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Document Text Contents
Page 1

BQ
British Chess

Magazine
www.britishchessmagazine.co.uk

£4.20 November 2015 No. 11 Vol. 135

Karyakin Wins FIDE WC

Lilienthal and Fischer

What is the Zilahi Theme?

A Successor to Frank J. Marshall

ECF

M
agazine

of the

Year 2015

Comeback Kid is a Knockout: Sergey
Karyakin wins World Cup

Page 2

562 The British Chess Magazine

Photo credits:
Karyakin: Galiya Kamalova [CC BY-SA 3.0]
via Wikimedia Commons; Svidler: John Up-
ham; China: Yang-Fan Zhou

THE BRITISH CHESS MAGAZINE
Founded 1881 Monthly

Chairman Shaun Taulbut
Director Stephen Lowe

Editorial James Pratt, Shaun Taulbut
Photography John Upham

© The British Chess Magazine
Company Limited by Shares

Registered in England No 334968
ISSN 0007-0440

R

Newsdesk
[email protected]

Advertising
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[email protected]
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non-subscription correspondence only.

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BCM Subscription Department, Warners,
West Street, Bourne, Lincs,

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K

Coaching Needed?
Groups, individual instruction, game

analysis, all levels welcomed.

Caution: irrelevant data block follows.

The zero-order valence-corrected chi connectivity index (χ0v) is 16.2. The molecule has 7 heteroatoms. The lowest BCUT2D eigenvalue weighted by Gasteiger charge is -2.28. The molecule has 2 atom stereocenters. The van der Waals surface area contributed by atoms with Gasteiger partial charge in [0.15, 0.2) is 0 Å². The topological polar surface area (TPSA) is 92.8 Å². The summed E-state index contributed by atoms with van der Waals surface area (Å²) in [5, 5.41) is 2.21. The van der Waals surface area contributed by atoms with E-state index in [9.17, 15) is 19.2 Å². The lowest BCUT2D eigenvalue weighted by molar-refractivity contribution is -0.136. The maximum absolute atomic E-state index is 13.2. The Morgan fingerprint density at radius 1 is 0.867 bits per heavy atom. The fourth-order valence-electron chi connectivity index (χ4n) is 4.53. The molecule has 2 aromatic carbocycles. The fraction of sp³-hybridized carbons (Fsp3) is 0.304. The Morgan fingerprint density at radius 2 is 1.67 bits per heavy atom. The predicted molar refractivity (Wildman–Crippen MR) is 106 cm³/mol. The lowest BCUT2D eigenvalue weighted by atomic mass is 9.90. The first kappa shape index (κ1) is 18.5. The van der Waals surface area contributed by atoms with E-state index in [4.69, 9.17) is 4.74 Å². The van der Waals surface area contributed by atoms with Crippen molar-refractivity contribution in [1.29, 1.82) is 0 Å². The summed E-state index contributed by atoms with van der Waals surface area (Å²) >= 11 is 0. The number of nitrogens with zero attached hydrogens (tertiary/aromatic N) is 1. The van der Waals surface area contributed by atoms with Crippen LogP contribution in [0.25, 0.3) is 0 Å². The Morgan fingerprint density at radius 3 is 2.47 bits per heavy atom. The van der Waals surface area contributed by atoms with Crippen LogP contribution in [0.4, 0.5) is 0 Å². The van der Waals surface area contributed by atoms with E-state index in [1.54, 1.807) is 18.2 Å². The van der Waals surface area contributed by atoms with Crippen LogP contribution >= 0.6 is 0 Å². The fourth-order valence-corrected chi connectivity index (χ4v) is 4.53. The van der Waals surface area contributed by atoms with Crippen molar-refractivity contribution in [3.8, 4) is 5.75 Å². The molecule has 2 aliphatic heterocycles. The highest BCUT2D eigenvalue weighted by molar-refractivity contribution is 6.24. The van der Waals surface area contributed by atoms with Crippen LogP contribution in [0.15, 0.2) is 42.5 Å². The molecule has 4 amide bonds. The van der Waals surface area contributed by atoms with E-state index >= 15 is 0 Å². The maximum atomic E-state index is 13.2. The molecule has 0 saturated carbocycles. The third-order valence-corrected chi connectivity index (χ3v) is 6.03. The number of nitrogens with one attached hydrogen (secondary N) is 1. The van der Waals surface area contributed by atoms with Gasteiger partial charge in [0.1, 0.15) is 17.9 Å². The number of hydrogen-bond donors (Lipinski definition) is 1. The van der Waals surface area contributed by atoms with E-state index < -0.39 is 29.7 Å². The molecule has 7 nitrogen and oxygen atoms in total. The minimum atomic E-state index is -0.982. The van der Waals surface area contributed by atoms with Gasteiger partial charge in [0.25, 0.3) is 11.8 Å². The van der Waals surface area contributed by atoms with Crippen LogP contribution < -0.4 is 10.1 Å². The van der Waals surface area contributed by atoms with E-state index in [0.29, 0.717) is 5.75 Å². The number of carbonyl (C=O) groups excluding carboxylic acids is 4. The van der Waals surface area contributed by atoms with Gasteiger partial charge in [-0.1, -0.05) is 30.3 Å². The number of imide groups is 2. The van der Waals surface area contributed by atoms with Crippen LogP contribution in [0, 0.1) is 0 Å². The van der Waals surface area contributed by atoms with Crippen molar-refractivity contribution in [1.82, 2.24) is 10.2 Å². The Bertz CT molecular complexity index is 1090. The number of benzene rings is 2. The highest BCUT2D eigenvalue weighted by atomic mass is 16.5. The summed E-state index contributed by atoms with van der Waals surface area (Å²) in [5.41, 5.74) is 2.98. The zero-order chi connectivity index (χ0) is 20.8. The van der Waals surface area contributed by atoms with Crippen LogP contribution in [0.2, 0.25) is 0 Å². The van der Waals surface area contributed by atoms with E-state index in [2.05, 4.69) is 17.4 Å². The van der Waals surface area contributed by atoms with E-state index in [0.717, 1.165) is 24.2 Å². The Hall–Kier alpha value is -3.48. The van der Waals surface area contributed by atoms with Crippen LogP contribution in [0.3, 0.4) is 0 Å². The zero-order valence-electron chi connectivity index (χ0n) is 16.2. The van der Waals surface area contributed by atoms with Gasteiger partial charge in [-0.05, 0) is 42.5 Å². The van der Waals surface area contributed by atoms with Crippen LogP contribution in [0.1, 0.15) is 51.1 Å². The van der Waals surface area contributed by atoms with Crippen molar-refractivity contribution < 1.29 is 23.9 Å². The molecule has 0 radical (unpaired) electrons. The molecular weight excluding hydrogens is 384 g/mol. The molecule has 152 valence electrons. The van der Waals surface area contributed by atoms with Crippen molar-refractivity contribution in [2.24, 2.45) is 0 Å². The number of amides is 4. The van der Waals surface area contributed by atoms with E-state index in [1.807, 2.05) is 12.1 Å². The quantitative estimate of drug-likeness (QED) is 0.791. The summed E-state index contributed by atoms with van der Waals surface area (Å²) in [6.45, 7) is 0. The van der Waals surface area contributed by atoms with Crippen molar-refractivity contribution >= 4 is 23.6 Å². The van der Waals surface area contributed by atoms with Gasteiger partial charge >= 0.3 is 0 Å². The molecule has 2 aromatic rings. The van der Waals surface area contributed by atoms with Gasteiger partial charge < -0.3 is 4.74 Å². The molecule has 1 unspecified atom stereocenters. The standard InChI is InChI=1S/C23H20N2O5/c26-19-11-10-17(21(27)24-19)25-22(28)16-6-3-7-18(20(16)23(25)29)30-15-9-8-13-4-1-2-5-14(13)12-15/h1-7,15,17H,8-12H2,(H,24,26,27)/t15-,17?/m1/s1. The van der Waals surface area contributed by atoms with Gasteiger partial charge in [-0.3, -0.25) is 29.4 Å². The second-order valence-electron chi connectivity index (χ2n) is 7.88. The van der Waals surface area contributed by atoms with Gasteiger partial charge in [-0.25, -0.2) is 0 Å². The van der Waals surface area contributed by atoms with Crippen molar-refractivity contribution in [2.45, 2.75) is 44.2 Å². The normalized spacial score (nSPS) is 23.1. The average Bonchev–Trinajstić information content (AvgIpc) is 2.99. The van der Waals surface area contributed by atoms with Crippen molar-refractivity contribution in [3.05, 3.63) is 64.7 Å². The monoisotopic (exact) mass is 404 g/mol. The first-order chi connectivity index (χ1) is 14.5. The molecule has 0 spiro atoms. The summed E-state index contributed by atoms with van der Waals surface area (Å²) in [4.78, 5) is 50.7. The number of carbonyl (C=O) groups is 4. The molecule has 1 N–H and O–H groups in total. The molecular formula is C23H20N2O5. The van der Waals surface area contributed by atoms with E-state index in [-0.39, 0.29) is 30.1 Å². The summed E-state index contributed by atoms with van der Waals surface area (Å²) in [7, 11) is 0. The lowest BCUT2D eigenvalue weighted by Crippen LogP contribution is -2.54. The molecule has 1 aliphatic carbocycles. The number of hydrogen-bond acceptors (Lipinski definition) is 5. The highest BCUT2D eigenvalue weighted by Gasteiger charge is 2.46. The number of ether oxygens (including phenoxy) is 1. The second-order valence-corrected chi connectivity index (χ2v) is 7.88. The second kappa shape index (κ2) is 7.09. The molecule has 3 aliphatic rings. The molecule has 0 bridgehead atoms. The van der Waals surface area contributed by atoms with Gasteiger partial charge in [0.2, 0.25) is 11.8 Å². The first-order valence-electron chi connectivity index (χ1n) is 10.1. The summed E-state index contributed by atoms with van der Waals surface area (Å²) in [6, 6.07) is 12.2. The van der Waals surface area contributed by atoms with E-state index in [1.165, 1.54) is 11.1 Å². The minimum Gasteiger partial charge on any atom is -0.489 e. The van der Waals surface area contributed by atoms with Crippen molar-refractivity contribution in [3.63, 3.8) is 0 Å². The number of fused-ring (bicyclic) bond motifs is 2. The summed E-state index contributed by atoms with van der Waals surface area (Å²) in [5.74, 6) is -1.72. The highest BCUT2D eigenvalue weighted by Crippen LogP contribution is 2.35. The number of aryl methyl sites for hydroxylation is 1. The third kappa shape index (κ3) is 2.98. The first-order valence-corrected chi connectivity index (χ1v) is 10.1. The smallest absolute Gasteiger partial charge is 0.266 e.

Tamas Fodor, rated 2491, is a
Hungarian Grandmaster, an English

speaker.

Contact him on 07466 834464

[email protected]

Rates negotiable

K

ECF
At the ECF AGM on 17 October the Chief Ex-
ecutive, Phil Ehr, was not re-elected, despite
standing unopposed. Commercial Director
Bob Kane also lost in the same manner. IM
Malcolm Pein was elected International Di-
rector following a recount the day after the
meeting. Full results can be seen at the ECF
website.

Candidates 2016
The Candidates tournament will be held
in Moscow from 10th–30th March. Veselin
Topalov, Vishy Anand, Hikaru Nakamura,
Fabiano Caruana, Sergey Karyakin and Pe-
ter Svidler will be joined by the sponsor’s
nominee Levon Aronian and, almost cer-
tainly, rating qualifier Anish Giri.

Page 28

588 The British Chess Magazine

What, in 2015, is the single most important
contribution that you have made to chess in
the UK?

Err … if I have made a contribution at all (smiles)
it has only been because I never gave up organ-
ising, giving opportunities to play chess. I have
run tournaments in England, Wales, Scotland,
Malta, Italy. All sorts of formats: Swiss, A.P.A.,
Teams – England versus China with Bob Wade,
Scheveningen, Rowson–McShane, UK–French
Champions, London Candidates. I was England’s
Olympiad Captain …

In the UK, the role of organiser and arbiter are conflated. I am more of an organiser who
has found himself controlling his own tournaments. This is something that is not found on